4.b Any other reaction is not the intended one. For example, "Wait! I should be meditating, not composing a shopping list! That's wrong! It shouldn't have happened! I'm failing at that damn meditating stuff again! Will I never get it right?" But also "OK, I have drifted away. I have to go back to the focusing part. Did I just react right? Oh yeah, I did! I'm getting good at it, baby! I might get the hang of it after all."
If 4.a happens, you are already back at 1. If 4.b happens, you are already back at 2: you are not focused on your subject. So the whole cycle runs again, this time not about the original drifting away, but about your reaction to the drifting away. This time, 4.a looks something like "Oh, it seems I am judging myself. That's not what meditation is about, so let's go back to the breath again. In..."
You will go through the cycle hundreds and thousands times during a single meditation session. And that's OK. While your long-term purpose is to spend more time in 1 and else get to a 4.a as soon as possible, during a meditation, it should not matter to you whether this happened or not. It's like the difference between being the lotto player who is fervently awaiting the drawing of the exact numbers he crossed on the form, reacting with joy or sadness depending on whether the state of the world matched his expectations and wishes, and being the person who pushes the button to get the balls rolling and then records the numbers - part of the process, and focused on it, but not giving a damn about which number comes out.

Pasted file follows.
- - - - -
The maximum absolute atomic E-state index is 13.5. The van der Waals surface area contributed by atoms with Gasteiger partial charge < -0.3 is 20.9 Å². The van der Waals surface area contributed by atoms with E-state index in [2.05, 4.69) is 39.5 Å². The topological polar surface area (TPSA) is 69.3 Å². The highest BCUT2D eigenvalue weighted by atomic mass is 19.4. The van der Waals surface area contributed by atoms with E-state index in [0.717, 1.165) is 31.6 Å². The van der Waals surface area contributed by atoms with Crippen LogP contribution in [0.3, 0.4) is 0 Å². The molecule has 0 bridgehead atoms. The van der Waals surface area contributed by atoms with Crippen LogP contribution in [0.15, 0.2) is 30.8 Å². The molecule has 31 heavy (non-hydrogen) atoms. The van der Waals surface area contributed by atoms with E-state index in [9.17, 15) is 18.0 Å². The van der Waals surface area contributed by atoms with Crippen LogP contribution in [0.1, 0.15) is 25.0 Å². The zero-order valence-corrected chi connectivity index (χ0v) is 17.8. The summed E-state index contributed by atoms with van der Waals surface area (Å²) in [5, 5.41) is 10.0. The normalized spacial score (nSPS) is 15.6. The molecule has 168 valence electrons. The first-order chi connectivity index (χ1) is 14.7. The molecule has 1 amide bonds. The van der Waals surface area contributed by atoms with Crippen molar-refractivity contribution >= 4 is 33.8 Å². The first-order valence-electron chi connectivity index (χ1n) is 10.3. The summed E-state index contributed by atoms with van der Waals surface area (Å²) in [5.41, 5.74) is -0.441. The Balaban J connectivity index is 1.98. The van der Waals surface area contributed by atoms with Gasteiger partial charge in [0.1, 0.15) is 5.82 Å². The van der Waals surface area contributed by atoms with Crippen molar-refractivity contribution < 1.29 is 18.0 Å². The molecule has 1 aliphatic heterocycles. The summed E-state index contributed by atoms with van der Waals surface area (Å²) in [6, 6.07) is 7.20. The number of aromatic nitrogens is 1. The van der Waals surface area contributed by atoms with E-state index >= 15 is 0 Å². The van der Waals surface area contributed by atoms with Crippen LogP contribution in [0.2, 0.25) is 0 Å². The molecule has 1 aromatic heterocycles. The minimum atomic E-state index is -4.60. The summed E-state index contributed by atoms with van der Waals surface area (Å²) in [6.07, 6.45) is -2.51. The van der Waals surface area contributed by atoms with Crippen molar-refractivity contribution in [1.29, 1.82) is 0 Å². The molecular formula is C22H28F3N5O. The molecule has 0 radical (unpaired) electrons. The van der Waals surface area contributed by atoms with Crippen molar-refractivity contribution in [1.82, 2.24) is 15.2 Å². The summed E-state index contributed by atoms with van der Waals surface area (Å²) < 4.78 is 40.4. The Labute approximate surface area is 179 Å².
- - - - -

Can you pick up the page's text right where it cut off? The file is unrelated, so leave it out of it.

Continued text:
While I cannot be 100% sure from your short description that this was what happened to you, it fits with a common side effect of not realizing the above. Instead of seeing each drift-off during meditation as a fresh opportunity to exercise being equanimous and unperturbed by whatever they observe happening, beginners frequently experience it as a frustrating failure. And because it happens so quickly in so such a short, intense time period, the frustration mounts, leading to the feelings you described.
If you are serious about doing therapeutic meditation, I would suggest learning more about how it works, how it doesn't work, and to use sources intended for this purpose, not sources intended for religious meditation. The one which helped me most was "The mindful way through depression" by Mark Williams. While it is obviously geared towards depression, you don't have to have a depression diagnosis to benefit from it. Its focus is on good techniques of mindful meditation. You can simply read on these techniques while leaving out the depression specific material.
You can also try to learn more about human emotional reactions, which is very helpful for understanding yourself while meditating and reducing unrealisitc expectations you might have about your control over your own thought process (which result in frustration during meditation). A very accessible source is Paul Ekman's "Emotions revealed". Note that his categorizing of emotions is only one of many suggested in research, so don't take that part as gospel, although it's fun to read. But his explanation of how an emotion plays out in the mind is valuable, and the detailed descriptions of several emotions can help you deal better with them when they arise in you.